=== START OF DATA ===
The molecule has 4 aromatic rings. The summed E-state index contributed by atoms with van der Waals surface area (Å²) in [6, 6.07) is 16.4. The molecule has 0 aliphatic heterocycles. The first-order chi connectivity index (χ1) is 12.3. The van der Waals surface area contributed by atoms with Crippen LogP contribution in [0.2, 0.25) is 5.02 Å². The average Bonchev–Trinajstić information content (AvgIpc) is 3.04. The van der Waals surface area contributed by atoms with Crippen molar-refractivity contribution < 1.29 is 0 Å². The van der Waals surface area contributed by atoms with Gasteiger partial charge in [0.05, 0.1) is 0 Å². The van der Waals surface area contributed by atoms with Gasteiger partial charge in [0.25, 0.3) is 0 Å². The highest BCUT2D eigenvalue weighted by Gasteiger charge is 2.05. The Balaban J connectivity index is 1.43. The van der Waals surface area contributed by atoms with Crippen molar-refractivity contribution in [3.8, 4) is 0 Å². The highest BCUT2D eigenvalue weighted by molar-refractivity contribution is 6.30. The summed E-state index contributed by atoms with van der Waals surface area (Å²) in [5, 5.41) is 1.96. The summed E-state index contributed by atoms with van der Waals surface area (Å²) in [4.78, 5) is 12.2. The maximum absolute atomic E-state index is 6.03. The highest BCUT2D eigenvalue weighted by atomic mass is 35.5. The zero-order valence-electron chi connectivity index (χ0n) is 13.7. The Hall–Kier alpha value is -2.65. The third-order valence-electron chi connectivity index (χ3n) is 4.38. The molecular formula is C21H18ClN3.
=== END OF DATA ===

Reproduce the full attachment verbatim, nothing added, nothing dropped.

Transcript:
The molecule has 4 aromatic rings. The summed E-state index contributed by atoms with van der Waals surface area (Å²) in [6, 6.07) is 16.4. The molecule has 0 aliphatic heterocycles. The first-order chi connectivity index (χ1) is 12.3. The van der Waals surface area contributed by atoms with Crippen LogP contribution in [0.2, 0.25) is 5.02 Å². The average Bonchev–Trinajstić information content (AvgIpc) is 3.04. The van der Waals surface area contributed by atoms with Crippen molar-refractivity contribution < 1.29 is 0 Å². The van der Waals surface area contributed by atoms with Gasteiger partial charge in [0.05, 0.1) is 0 Å². The van der Waals surface area contributed by atoms with Gasteiger partial charge in [0.25, 0.3) is 0 Å². The highest BCUT2D eigenvalue weighted by Gasteiger charge is 2.05. The Balaban J connectivity index is 1.43. The van der Waals surface area contributed by atoms with Crippen molar-refractivity contribution in [3.8, 4) is 0 Å². The highest BCUT2D eigenvalue weighted by molar-refractivity contribution is 6.30. The summed E-state index contributed by atoms with van der Waals surface area (Å²) in [5, 5.41) is 1.96. The summed E-state index contributed by atoms with van der Waals surface area (Å²) in [4.78, 5) is 12.2. The maximum absolute atomic E-state index is 6.03. The highest BCUT2D eigenvalue weighted by atomic mass is 35.5. The zero-order valence-electron chi connectivity index (χ0n) is 13.7. The Hall–Kier alpha value is -2.65. The third-order valence-electron chi connectivity index (χ3n) is 4.38. The molecular formula is C21H18ClN3.